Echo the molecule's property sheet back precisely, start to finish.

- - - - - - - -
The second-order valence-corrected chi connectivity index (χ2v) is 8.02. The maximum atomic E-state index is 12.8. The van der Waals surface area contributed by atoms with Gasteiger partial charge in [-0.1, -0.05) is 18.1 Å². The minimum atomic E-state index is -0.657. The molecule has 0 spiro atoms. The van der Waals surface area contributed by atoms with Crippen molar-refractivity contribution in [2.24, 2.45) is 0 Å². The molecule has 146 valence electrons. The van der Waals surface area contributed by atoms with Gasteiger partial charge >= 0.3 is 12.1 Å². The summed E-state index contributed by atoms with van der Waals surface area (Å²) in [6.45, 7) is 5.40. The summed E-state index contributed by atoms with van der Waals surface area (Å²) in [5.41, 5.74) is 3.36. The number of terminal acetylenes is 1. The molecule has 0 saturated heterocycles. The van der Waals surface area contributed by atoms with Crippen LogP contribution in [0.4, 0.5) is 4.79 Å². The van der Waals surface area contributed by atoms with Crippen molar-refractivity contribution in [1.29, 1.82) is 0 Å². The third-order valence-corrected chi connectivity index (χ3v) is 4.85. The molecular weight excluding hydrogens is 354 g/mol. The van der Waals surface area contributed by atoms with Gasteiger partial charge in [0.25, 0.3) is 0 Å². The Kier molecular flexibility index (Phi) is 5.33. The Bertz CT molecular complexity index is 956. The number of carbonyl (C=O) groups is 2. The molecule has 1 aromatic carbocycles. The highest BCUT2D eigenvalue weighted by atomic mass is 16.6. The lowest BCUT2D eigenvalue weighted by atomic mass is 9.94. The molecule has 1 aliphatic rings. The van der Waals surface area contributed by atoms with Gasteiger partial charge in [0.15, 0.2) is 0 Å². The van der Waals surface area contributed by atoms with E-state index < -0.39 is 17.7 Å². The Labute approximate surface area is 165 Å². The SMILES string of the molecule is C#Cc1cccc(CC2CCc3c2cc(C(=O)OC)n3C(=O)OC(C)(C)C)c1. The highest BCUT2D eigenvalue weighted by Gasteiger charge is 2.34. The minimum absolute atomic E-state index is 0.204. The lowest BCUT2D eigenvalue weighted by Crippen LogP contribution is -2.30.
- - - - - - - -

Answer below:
The second-order valence-corrected chi connectivity index (χ2v) is 8.02. The maximum atomic E-state index is 12.8. The van der Waals surface area contributed by atoms with Gasteiger partial charge in [-0.1, -0.05) is 18.1 Å². The minimum atomic E-state index is -0.657. The molecule has 0 spiro atoms. The van der Waals surface area contributed by atoms with Crippen molar-refractivity contribution in [2.24, 2.45) is 0 Å². The molecule has 146 valence electrons. The van der Waals surface area contributed by atoms with Gasteiger partial charge >= 0.3 is 12.1 Å². The summed E-state index contributed by atoms with van der Waals surface area (Å²) in [6.45, 7) is 5.40. The summed E-state index contributed by atoms with van der Waals surface area (Å²) in [5.41, 5.74) is 3.36. The number of terminal acetylenes is 1. The molecule has 0 saturated heterocycles. The van der Waals surface area contributed by atoms with Crippen LogP contribution in [0.4, 0.5) is 4.79 Å². The van der Waals surface area contributed by atoms with Crippen molar-refractivity contribution in [1.29, 1.82) is 0 Å². The third-order valence-corrected chi connectivity index (χ3v) is 4.85. The molecular weight excluding hydrogens is 354 g/mol. The van der Waals surface area contributed by atoms with Gasteiger partial charge in [0.25, 0.3) is 0 Å². The Kier molecular flexibility index (Phi) is 5.33. The Bertz CT molecular complexity index is 956. The number of carbonyl (C=O) groups is 2. The molecule has 1 aromatic carbocycles. The highest BCUT2D eigenvalue weighted by atomic mass is 16.6. The lowest BCUT2D eigenvalue weighted by atomic mass is 9.94. The molecule has 1 aliphatic rings. The van der Waals surface area contributed by atoms with Gasteiger partial charge in [0.15, 0.2) is 0 Å². The van der Waals surface area contributed by atoms with E-state index < -0.39 is 17.7 Å². The Labute approximate surface area is 165 Å². The SMILES string of the molecule is C#Cc1cccc(CC2CCc3c2cc(C(=O)OC)n3C(=O)OC(C)(C)C)c1. The highest BCUT2D eigenvalue weighted by Gasteiger charge is 2.34. The minimum absolute atomic E-state index is 0.204. The lowest BCUT2D eigenvalue weighted by Crippen LogP contribution is -2.30.